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‘Eternals’ one-on-one: Exhausting or electric

Graphic by Kyle St. John

It could’ve been better 

Jade Sewell

Last Saturday, I attended the premiere weekend of Marvel’s “Eternals” in IMAX. While I enjoyed the show, I was less than impressed with this Marvel production.

First, the film rushed audiences to connect with new characters. In an attempt for us to connect with this new cast, we were pushed through a sex scene, a family montage and several cataclysmic events in order to bond us with this new flavor of Marvel superhero. Ultimately, we were expected to feel for characters we had only met an hour before.

Usually, this isn’t a big issue for movies, but when Marvel’s audience is used to getting to know characters over the course of several movies — or TV episodes — these character deaths and triumphs simply weren’t as sweet.

Another issue that contributed to this disorientation was the sheer number of characters. Ten new main characters plus a supporting cast is a hard deal to sell, especially when you’re attempting a plot-heavy movie. Because of this, many characters come off flat, reduced to tropes and archetypes.

My last gripe with the film is how overpowered the Eternals are. Seriously — they make the Avengers look like children playing dress-up. 

Sure, the film countered their abilities with the fact that they couldn’t use them in human conflict, but now that their chains are off, what need do we have for our precious Avengers?

My main concern with the MCU is as follows: what’s going to happen when Marvel screenwriters can’t figure out an even bigger villain for their superheroes to face? The current threats to the MCU are a fragmented timeline and sentient entities that create solar systems, and quality plots from the comic books have been almost entirely exhausted.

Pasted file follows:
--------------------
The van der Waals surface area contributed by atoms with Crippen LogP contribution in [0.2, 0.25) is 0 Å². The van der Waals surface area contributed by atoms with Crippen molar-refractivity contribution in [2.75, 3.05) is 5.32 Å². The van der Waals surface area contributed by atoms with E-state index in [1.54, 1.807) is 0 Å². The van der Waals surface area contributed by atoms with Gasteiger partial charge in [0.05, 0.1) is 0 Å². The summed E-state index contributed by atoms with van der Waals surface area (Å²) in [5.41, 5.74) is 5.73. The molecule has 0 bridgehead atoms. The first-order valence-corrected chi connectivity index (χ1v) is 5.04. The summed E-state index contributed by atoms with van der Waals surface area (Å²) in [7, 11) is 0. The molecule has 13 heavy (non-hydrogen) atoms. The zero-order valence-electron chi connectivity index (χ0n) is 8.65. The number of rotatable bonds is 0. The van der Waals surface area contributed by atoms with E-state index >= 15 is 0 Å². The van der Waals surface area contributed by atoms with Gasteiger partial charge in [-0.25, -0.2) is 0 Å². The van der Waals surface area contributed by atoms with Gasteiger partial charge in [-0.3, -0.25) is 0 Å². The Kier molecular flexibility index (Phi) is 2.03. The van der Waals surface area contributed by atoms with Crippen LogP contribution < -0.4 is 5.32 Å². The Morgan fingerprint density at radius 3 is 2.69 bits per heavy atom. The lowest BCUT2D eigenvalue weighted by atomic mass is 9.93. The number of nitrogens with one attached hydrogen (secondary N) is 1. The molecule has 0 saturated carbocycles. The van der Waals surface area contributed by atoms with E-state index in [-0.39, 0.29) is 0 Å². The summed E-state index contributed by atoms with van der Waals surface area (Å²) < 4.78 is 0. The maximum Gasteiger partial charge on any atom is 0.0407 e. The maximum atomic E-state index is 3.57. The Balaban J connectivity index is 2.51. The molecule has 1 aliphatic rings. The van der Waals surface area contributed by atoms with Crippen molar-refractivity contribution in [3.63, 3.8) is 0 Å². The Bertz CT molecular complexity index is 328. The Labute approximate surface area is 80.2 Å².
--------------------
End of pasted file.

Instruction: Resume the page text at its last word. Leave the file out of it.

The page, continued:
Where else can Marvel go?


Marvel’s best film of the year

Daniel Kerns

“Eternals” is a beautifully crafted movie. Recent Academy Award winner Chloé Zhao brings audiences on a journey across the vastness of space and through the course of human history.

This film had the difficult position of introducing 10 new characters along with one of the MCU’s next big plot points. Fortunately, “Eternals” deftly balances its Herculean task.

One of the biggest draws before its release was the stellar cast. Seeing big-name celebrities like Salma Hayek and Angelina Jolie mix it up with Gemma Chan and Richard Madden was a treat. 

The standouts of the movie, however, were definitely Kumail Nanjiani, Barry Keoghan and Lauren Ridloff. Each actor had a captivating on-screen presence that kept me engaged over the admittedly lengthy runtime.

While watching, I thought that each character was developed as much as they needed to be for their first movie with room to grow in the future. Each Eternal got the chance throughout the story to stand out and get us invested in their journeys.

The visual effects department put out their A-game for the locations and the Eternals’ powers. I especially liked how the super speed scenes showed off a unique look from other speedsters like Quicksilver and the Flash.

I don’t understand why everyone’s making such a big fuss about the sex scene. It doesn’t contain anything you wouldn’t see on a network TV show. Plus, Tony Stark has sex with a reporter toward the beginning of the first “Iron Man” film. Stop making a big deal where there isn’t one.

I think the biggest reason audiences have been disappointed with “Eternals” is that it’s different. Despite all the complaining that Marvel needs to step away from its well-worn formula, its effort to do so is called boring and overly complicated.

Personally, I just think that some people will never be satisfied, no matter how many visually stunning and well-acted films they watch.

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